The Christmas carol “Hark the Herald Angels Sing” was written in 1739 by prolific Methodist hymn composer Charles Wesley (1707-1788). It was later set to a melody from the cantata Festgesang an die Künstler by Felix Mendelssohn-Bartholdy (1809-1847), which was originally written to honor the 400th anniversary of the invention of printing. Religious liturgical scholars regard “Hark the Herald Angels Sing” as one of the finest in the English canon. The hymn invites all people to join with the angels in their joyous song: “Glory to the newborn King!”, for because of the Savior, all people will have a “second birth”!
In October 1987, President Thomas S. Monson shared a story that referenced this hymn:
Marvelous Melissa, now in her nineties, lived in a nursing facility in the northwest part of Salt Lake City. Just before Christmas I determined to visit my beloved Primary president. Over the car radio, I heard the song, “Hark! the herald angels sing; Glory to the newborn King!” (Hymns, no. 209.) I reflected on the visit made by wise men those long years ago. They brought gifts of gold, of frankincense, and of myrrh. I brought only the gift of love and a desire to say thank you.
I found Melissa in the lunchroom. She was staring at her plate of food, teasing it with the fork she held in her aged hand. Not a bite did she eat. As I spoke to her, my words were met by a benign but blank stare. I took the fork in hand and began to feed Melissa, talking all the time I did so about her service to boys and girls as a Primary worker. There wasn’t so much as a glimmer of recognition, far less a spoken word. Two other residents of the nursing home gazed at me with puzzled expressions. At last they spoke, saying, “Don’t talk to her. She doesn’t know anyone—even her own family. She hasn’t said a word in all the years she’s been here.”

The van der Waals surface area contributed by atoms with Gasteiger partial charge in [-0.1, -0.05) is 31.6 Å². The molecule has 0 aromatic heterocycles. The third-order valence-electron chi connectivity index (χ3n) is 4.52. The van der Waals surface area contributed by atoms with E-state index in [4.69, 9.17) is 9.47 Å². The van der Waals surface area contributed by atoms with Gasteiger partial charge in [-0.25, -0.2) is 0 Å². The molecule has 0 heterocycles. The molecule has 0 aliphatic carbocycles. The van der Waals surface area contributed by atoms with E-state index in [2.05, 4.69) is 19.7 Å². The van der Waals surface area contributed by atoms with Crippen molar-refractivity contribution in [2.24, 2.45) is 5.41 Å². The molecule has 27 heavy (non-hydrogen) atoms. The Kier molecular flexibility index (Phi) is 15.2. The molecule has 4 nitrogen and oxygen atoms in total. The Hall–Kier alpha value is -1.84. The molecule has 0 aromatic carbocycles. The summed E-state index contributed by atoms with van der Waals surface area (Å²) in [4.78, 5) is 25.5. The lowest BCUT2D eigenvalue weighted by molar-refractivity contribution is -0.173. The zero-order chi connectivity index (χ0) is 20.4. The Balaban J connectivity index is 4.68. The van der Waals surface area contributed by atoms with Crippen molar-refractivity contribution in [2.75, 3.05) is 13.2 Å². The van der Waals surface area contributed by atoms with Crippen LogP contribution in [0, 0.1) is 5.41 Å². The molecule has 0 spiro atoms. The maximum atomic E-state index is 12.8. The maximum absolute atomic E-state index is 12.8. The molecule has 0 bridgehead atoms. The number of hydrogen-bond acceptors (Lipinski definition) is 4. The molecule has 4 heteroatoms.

Luncheon ended. My one-sided conversation wound down. I stood to leave. I held her frail hand in mine, gazed into her wrinkled but beautiful countenance, and said, “God bless you, Melissa. Merry Christmas.”
Without warning, she spoke the words, “I know you. You’re Tommy Monson, my Primary boy. How I love you.” She pressed my hand to her lips and bestowed on it the kiss of love. Tears coursed down her cheeks and bathed our clasped hands. Those hands, that day, were hallowed by heaven and graced by God. The herald angels did sing. The words of the Master seemed to have a personal meaning never before fully felt: “Woman, behold thy son!” And to his disciple, “Behold thy mother!” (seeJohn 19:26–27).
Thomas S. Monson, excerpt from A Doorway Called Love
Enjoy this lovely performance by the BYU Singers under the direction of Ronald Stahli, singing an arrangement by Steven Landau. – MoSop
Happy Birthday, Mom!
Wishing every happiness to my sweet mother today, who is serving alongside dad as a full–time missionary in California.
I love you, Mother! ❤